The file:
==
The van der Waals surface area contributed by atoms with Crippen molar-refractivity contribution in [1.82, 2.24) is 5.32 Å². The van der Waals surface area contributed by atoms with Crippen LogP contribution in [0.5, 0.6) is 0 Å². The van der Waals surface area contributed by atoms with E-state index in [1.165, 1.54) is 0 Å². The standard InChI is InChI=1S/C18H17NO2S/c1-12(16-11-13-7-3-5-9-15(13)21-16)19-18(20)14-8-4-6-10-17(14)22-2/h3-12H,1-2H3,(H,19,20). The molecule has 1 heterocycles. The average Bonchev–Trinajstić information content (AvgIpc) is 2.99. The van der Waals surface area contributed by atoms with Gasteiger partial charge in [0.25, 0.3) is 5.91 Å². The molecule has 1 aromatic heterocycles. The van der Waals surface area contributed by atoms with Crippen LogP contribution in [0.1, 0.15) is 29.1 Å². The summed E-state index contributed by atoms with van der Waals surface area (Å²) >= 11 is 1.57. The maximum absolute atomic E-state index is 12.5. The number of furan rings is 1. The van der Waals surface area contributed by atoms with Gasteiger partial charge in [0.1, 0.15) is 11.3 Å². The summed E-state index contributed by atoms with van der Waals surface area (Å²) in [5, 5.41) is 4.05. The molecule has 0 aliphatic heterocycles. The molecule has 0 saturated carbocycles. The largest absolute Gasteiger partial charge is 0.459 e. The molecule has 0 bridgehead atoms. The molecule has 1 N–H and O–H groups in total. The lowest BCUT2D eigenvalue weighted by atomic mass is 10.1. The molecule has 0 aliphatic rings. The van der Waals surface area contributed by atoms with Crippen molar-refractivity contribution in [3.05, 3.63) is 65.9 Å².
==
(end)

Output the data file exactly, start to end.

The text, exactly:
The van der Waals surface area contributed by atoms with Crippen molar-refractivity contribution in [1.82, 2.24) is 5.32 Å². The van der Waals surface area contributed by atoms with Crippen LogP contribution in [0.5, 0.6) is 0 Å². The van der Waals surface area contributed by atoms with E-state index in [1.165, 1.54) is 0 Å². The standard InChI is InChI=1S/C18H17NO2S/c1-12(16-11-13-7-3-5-9-15(13)21-16)19-18(20)14-8-4-6-10-17(14)22-2/h3-12H,1-2H3,(H,19,20). The molecule has 1 heterocycles. The average Bonchev–Trinajstić information content (AvgIpc) is 2.99. The van der Waals surface area contributed by atoms with Gasteiger partial charge in [0.25, 0.3) is 5.91 Å². The molecule has 1 aromatic heterocycles. The van der Waals surface area contributed by atoms with Crippen LogP contribution in [0.1, 0.15) is 29.1 Å². The summed E-state index contributed by atoms with van der Waals surface area (Å²) >= 11 is 1.57. The maximum absolute atomic E-state index is 12.5. The number of furan rings is 1. The van der Waals surface area contributed by atoms with Gasteiger partial charge in [0.1, 0.15) is 11.3 Å². The summed E-state index contributed by atoms with van der Waals surface area (Å²) in [5, 5.41) is 4.05. The molecule has 0 aliphatic heterocycles. The molecule has 0 saturated carbocycles. The largest absolute Gasteiger partial charge is 0.459 e. The molecule has 0 bridgehead atoms. The molecule has 1 N–H and O–H groups in total. The lowest BCUT2D eigenvalue weighted by atomic mass is 10.1. The molecule has 0 aliphatic rings. The van der Waals surface area contributed by atoms with Crippen molar-refractivity contribution in [3.05, 3.63) is 65.9 Å².